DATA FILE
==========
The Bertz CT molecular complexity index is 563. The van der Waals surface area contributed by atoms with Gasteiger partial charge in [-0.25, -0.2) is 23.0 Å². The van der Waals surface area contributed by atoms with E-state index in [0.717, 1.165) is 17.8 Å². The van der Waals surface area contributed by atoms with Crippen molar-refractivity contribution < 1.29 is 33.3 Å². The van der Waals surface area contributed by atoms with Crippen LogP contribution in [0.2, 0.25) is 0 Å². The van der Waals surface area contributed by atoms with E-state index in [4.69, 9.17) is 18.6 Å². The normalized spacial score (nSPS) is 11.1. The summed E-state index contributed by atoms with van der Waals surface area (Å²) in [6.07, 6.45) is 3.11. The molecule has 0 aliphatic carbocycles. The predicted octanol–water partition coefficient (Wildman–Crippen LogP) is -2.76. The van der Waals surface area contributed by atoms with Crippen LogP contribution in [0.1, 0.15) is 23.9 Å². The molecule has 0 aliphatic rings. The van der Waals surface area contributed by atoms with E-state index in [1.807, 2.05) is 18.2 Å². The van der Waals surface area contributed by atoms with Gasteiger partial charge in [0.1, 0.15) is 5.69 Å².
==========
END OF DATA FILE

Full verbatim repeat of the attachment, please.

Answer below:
The Bertz CT molecular complexity index is 563. The van der Waals surface area contributed by atoms with Gasteiger partial charge in [-0.25, -0.2) is 23.0 Å². The van der Waals surface area contributed by atoms with E-state index in [0.717, 1.165) is 17.8 Å². The van der Waals surface area contributed by atoms with Crippen molar-refractivity contribution < 1.29 is 33.3 Å². The van der Waals surface area contributed by atoms with Crippen LogP contribution in [0.2, 0.25) is 0 Å². The van der Waals surface area contributed by atoms with E-state index in [4.69, 9.17) is 18.6 Å². The normalized spacial score (nSPS) is 11.1. The summed E-state index contributed by atoms with van der Waals surface area (Å²) in [6.07, 6.45) is 3.11. The molecule has 0 aliphatic carbocycles. The predicted octanol–water partition coefficient (Wildman–Crippen LogP) is -2.76. The van der Waals surface area contributed by atoms with Crippen LogP contribution in [0.1, 0.15) is 23.9 Å². The molecule has 0 aliphatic rings. The van der Waals surface area contributed by atoms with E-state index in [1.807, 2.05) is 18.2 Å². The van der Waals surface area contributed by atoms with Gasteiger partial charge in [0.1, 0.15) is 5.69 Å².